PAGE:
While staying indoors is helping us to shield from health threats such as coronavirus, being inside enclosed environments including offices and commercial buildings can still increase our risk of catching diseases in other ways. 

Many of us believe that the air indoors is safe to breathe. But according to numerous studies, indoor air quality can be 2 to 5 times worse than the air outdoors, and the fact that we spend 90% of our time in built establishments makes us vulnerable to the risks associated with bad indoor air quality. 

Poor indoor air quality is an important risk factor for the development and aggravation of respiratory illnesses. 

Common respiratory diseases caused by indoor air pollution

Asthma is a chronic respiratory problem that causes inflammation of the breathing passages of the lungs. The inflammation narrows and tightens the muscles around the airways resulting in breathing problems. Key triggers of poor indoor air quality and asthma include smoke, perfumes and fragrances, molds, dust, animal dander, and waste products and shedding body parts of pests like cockroach feces and saliva. 

Asthma is a disease that targets all ages, but there is one type of asthma that is most common to adults – occupational asthma, which is caused by the exposure to a number of allergens and contaminants in the workplace. Symptoms of occupational asthma are the same as any asthma attacks and may subside when the patient is no longer at work. 

Occupational asthma due to poor indoor air quality can result in employees taking more sick leaves or continuing to work at a reduced speed, thereby affecting their productivity and work quality. 

Bronchitis is an inflammation of the lining of the bronchial tubes that carry air back and forth the lungs. Symptoms of bronchitis include cough, shortness of breath, slight fever, chest discomfort, and production of mucus which can be clear, white, yellowish-gray, or green. Sometimes, it can have blood smudges in it.

Exposure to tobacco smoke, dust, vapor, and fumes contribute to the development of this disease.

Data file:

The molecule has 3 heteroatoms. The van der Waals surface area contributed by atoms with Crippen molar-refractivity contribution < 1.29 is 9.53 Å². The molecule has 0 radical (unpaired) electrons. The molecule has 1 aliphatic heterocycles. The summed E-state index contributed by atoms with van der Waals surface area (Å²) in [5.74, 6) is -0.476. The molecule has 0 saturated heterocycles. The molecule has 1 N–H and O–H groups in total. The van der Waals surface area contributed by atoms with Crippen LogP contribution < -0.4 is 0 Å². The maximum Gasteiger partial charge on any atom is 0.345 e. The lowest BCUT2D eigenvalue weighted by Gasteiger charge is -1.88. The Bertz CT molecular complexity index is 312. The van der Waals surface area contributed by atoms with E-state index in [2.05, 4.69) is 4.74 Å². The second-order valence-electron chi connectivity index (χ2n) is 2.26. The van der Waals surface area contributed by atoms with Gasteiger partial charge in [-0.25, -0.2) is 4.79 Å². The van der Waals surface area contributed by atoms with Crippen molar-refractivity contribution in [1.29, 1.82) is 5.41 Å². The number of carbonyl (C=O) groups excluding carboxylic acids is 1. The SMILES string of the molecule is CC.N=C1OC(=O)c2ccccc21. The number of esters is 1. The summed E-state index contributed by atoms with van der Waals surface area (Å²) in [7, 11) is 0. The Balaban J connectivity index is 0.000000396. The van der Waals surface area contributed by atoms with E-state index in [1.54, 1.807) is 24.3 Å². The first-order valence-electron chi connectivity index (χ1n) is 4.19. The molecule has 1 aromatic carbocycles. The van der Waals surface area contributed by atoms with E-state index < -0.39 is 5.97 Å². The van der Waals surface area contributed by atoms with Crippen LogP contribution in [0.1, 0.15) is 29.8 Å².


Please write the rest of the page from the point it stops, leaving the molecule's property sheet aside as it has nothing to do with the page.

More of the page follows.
Pneumonia is another respiratory infection that leads to the inflammation to the alveoli, or the lung’s tiny air sacs. The air sacs may be filled with fluid causing symptoms such as cough that produces greenish, yellow or bloody mucus, fever, chills, shortness of breath, rapid and shallow breathing, loss of appetite, decreased energy, and confusion especially in older people. 

Lung cancer. Cancer is a disease in which abnormal cells in the body grow uncontrollably. When cancer begins in the lungs, it is referred to as lung cancer. There are 2 main types of lung cancer, the Non-small cell lung cancer (NSCLC) that happens commonly in people who smoke or formerly smoke, but it can also happen to people who don’t. 

Small cell lung cancer (SCLC) is another type of lung cancer that grows and spreads faster than the NSCLC. The SCLC cancer tends to respond well to chemotherapy and radiation therapy but for some, the cancer might return at some point. 


Protecting yourself and the people in your workplace from respiratory illnesses

One of the most effective ways to prevent respiratory illnesses is to limit the exposure to indoor air pollution. During the days when the air quality is poor, ensure adequate ventilation, encourage your employees to wear a mask, use an air filter, and be careful with the products that you use for your workplace. 

Invest in indoor air quality monitors to test your air quality and be able to understand the existing and potential problems. 

Indoor air pollution may come from many sources, in different forms, and it’s difficult to fully avoid the exposure. But by monitoring your facility’s indoor air quality, you will be able to analyze the trends, gather valuable information that will help you improve indoor air quality and asthma morbidity, as well as other respiratory diseases mentioned above.


  1. Newsroom.uhc.com
  2. www.lung.org
  3. Medlineplus.gov
  4. www.cdc.gov
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